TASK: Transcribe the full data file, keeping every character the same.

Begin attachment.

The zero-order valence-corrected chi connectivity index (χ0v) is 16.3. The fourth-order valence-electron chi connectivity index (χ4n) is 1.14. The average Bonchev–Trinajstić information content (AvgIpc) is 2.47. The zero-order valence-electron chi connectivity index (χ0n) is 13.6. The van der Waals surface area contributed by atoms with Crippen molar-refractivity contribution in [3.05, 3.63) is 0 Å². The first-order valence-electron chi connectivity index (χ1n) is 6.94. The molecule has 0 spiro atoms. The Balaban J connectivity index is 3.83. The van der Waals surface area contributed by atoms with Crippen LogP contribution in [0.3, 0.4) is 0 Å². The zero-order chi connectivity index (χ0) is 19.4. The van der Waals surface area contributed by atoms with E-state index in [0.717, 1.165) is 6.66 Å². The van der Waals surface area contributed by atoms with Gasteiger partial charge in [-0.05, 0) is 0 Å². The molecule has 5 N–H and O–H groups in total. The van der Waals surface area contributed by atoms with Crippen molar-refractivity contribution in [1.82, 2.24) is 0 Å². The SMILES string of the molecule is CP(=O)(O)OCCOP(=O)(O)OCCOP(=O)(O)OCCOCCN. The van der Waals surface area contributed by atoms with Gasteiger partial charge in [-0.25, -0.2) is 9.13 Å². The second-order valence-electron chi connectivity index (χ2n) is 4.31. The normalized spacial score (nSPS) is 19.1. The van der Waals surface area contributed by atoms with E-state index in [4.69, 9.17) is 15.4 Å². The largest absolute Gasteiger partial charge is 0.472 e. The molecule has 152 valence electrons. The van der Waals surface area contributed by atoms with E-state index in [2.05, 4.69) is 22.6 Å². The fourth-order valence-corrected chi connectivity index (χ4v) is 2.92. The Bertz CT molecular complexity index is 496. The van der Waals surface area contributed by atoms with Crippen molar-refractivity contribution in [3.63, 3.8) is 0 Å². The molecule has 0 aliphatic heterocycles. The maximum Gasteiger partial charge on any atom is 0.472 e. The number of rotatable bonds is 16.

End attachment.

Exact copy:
The zero-order valence-corrected chi connectivity index (χ0v) is 16.3. The fourth-order valence-electron chi connectivity index (χ4n) is 1.14. The average Bonchev–Trinajstić information content (AvgIpc) is 2.47. The zero-order valence-electron chi connectivity index (χ0n) is 13.6. The van der Waals surface area contributed by atoms with Crippen molar-refractivity contribution in [3.05, 3.63) is 0 Å². The first-order valence-electron chi connectivity index (χ1n) is 6.94. The molecule has 0 spiro atoms. The Balaban J connectivity index is 3.83. The van der Waals surface area contributed by atoms with Crippen LogP contribution in [0.3, 0.4) is 0 Å². The zero-order chi connectivity index (χ0) is 19.4. The van der Waals surface area contributed by atoms with E-state index in [0.717, 1.165) is 6.66 Å². The van der Waals surface area contributed by atoms with Gasteiger partial charge in [-0.05, 0) is 0 Å². The molecule has 5 N–H and O–H groups in total. The van der Waals surface area contributed by atoms with Crippen molar-refractivity contribution in [1.82, 2.24) is 0 Å². The SMILES string of the molecule is CP(=O)(O)OCCOP(=O)(O)OCCOP(=O)(O)OCCOCCN. The van der Waals surface area contributed by atoms with Gasteiger partial charge in [-0.25, -0.2) is 9.13 Å². The second-order valence-electron chi connectivity index (χ2n) is 4.31. The normalized spacial score (nSPS) is 19.1. The van der Waals surface area contributed by atoms with E-state index in [4.69, 9.17) is 15.4 Å². The largest absolute Gasteiger partial charge is 0.472 e. The molecule has 152 valence electrons. The van der Waals surface area contributed by atoms with E-state index in [2.05, 4.69) is 22.6 Å². The fourth-order valence-corrected chi connectivity index (χ4v) is 2.92. The Bertz CT molecular complexity index is 496. The van der Waals surface area contributed by atoms with Crippen molar-refractivity contribution in [3.63, 3.8) is 0 Å². The molecule has 0 aliphatic heterocycles. The maximum Gasteiger partial charge on any atom is 0.472 e. The number of rotatable bonds is 16.